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Parenting Hacks for New Moms | How to Fight Back Against Mommy Failure Feelings


Babies, Parents


August 16, 2018

It didn’t take much for me to feel like a mommy failure when I was just starting out on my parenthood journey and I know I’m not alone. The feeling creeps in when we struggle with breastfeeding, when we don’t have all the “right” gear, when we don’t have all the “right” information or when we don’t handle every situation perfectly.

One mom in my office put it so well:

“I handle multi-million dollar sales transactions on a daily basis. I sit in a conference room with other business leaders and can influence their decision-making at the drop of a hat. But getting my toddler to put on her shirt? Somehow, I fail every day at doing that without getting flustered and losing my cool. It’s so demoralizing. I’m scared of what I’ll mess up when she gets older and it really counts.”

Our friends, our parents, social media, our significant others – pressure and guilt can come from all sides, piling on a sense that it’s all or nothing. That good enough is never enough. That only the best will do. That we are mommy failures.

The Real Secret to Successful Parenting

But the real secret to successful parenting is understanding and dealing with our own personal struggles and pain points, not pretending they don’t exist or acting like, if we just smile a little brighter, others won’t notice our humanity. Going to therapy, or to lactation or to our pediatrician for help. Understanding we are not as in control as we think we are most of the time. That sometimes we do our best and take all the classes and read all the books and IT STILL DOESN’T WORK. Taking a look at our own “weaknesses” and fears – these are the things that really make a difference.

What To Do When You Feel Like a Mommy Failure

Stop beating yourself up if you don’t always feel like you are the parent that you hoped that you would be. None of us are. Try your best. Deal with your own issues head-on, get the help you need to support yourself and give you the parenting tools that will allow you to rise above your most challenging days. Your children will thank you for it when they’re navigating their own parenting insecurities years down the road.

Want more solid parenting and mommy advice? Check out our free parenting resources here.

Need a great gift for a friend’s baby shower (or for your own baby registry)? Check out our book, The Newborn Baby Blueprint: Preparing to Care For Yourself and our Newborn Gift Boxes (in Boy, Girl, and Gender Neutral).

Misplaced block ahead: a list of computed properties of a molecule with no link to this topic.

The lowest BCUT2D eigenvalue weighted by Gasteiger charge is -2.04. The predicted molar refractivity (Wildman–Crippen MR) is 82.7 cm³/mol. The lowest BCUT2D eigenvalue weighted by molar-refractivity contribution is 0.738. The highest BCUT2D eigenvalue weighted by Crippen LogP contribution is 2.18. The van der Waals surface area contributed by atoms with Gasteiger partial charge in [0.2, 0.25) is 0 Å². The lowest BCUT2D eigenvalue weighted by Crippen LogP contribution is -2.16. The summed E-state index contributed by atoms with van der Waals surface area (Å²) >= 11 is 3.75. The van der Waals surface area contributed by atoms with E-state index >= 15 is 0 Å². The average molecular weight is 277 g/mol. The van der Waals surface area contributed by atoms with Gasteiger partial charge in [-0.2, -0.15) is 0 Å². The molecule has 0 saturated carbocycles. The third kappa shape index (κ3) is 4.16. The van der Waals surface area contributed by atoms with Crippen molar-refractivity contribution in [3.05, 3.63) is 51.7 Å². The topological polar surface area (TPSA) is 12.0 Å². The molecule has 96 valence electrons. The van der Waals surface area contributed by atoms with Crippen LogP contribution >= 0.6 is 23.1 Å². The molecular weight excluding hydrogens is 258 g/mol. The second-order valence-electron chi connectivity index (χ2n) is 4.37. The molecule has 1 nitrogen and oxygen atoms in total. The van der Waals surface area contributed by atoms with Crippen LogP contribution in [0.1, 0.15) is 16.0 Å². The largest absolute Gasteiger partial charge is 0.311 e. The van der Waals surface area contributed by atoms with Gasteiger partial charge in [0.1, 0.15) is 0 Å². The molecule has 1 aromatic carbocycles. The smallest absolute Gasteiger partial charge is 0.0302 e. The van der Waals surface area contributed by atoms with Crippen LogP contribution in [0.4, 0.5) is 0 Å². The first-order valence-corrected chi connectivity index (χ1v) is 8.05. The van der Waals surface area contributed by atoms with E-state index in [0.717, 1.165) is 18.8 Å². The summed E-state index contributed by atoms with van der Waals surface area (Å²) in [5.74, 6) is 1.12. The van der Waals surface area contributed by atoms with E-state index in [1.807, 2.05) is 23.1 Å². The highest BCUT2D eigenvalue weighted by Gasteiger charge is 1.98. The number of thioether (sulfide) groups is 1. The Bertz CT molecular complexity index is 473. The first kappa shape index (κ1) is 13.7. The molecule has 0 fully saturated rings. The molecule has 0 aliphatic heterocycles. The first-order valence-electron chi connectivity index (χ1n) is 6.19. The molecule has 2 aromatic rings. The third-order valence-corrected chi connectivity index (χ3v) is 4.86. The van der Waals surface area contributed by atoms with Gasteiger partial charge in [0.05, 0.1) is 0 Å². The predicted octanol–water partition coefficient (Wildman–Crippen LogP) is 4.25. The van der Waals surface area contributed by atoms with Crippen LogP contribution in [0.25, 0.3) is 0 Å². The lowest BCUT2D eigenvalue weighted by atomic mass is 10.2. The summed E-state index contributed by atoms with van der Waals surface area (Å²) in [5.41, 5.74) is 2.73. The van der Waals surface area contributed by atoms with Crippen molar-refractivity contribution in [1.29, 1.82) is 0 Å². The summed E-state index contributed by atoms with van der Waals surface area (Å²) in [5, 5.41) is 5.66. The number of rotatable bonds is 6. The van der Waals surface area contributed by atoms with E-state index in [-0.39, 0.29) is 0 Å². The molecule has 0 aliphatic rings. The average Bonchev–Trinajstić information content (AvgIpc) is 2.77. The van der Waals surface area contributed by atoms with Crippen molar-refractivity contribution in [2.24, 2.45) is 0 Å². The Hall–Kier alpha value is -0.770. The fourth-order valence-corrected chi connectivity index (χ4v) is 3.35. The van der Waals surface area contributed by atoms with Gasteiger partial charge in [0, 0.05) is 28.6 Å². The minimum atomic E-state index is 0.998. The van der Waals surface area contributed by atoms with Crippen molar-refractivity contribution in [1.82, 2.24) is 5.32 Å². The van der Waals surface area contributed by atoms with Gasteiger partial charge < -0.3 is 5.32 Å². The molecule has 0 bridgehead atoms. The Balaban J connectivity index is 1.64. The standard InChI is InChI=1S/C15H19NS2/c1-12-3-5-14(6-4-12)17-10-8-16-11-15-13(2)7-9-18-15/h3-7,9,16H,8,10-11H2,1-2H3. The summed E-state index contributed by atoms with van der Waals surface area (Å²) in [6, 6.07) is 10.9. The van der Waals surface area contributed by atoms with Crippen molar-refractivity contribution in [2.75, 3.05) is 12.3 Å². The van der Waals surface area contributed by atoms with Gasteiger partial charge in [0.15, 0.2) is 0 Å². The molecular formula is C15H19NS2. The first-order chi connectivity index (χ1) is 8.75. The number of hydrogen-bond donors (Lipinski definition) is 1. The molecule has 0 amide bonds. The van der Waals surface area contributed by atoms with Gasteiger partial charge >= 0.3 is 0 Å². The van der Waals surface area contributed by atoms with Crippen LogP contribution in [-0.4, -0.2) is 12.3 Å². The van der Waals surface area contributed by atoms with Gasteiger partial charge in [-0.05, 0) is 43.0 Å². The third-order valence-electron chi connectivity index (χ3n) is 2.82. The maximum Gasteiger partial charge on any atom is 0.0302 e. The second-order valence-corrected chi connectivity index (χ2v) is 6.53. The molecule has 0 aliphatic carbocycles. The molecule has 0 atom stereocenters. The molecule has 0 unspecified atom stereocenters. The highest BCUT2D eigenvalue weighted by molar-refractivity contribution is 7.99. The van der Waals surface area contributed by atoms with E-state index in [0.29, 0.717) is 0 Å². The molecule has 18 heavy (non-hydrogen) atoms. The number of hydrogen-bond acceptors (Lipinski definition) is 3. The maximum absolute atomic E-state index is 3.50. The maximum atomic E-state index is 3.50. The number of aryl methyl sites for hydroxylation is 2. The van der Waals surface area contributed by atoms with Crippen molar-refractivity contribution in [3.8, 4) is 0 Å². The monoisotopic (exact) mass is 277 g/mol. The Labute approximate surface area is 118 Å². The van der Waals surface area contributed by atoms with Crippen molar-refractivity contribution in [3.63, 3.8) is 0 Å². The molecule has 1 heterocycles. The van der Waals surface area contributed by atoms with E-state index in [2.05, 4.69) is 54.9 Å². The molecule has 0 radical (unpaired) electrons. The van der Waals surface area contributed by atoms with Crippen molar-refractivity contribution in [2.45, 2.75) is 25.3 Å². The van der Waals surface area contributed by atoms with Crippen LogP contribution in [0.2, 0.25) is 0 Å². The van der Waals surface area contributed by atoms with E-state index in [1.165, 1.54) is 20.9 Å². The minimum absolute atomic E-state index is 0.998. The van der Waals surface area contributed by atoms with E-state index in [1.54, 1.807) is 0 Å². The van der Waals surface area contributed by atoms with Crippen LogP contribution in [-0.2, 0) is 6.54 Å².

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Parenting Hacks for New Moms | Keeping Perspective




July 10, 2018

This weekend, I learned a powerful lesson in motherhood perspective. My family woke up stressed. Both my kids and my husband were going for a week to the coast with their grandparents while I stayed behind to work. The flight was scheduled for 11:45 a.m., so at 10:15 we were in high-gear trying to get everyone out the door and ready for the big adventure. Like it always goes, my husband and I were a bit curt with each other as one we tried to make last-minute additions to our suitcases and keep the kids occupied at the same time. My toddler kept pulling everything out of the luggage and throwing it up in the air with glee. 

“Rain, mama!” she squealed. 

“Feeling a little on edge?” my husband smirked as I sighed heavily in her direction and tried to pry her fingers off her make-believe tropical storm props. 

I felt myself trying to get back to mindfulness as we raced the clock. (By the way, if you’re looking for toddler behavior and tantrum help, check out our free guide here). 

Finally, we made it out the door but, closing our fence behind us, I saw something was missing.  Something big. In fact, two things. 

“Where are our cars?” My big girl asked. 


A Lesson in Perspective


I looked around, sure we had just forgotten where we parked them the night before but slowly it set in. Our cars were gone. Vanished without a trace. Kaplouf!

Yep, someone stole both of my cars right from in front of my house. Had we dropped the keys on our way in the night before? Our minds raced to retrace our steps. 

As we scrambled to the airport in a taxi and started making calls to the police and our insurance company, my daughter burst out into tears.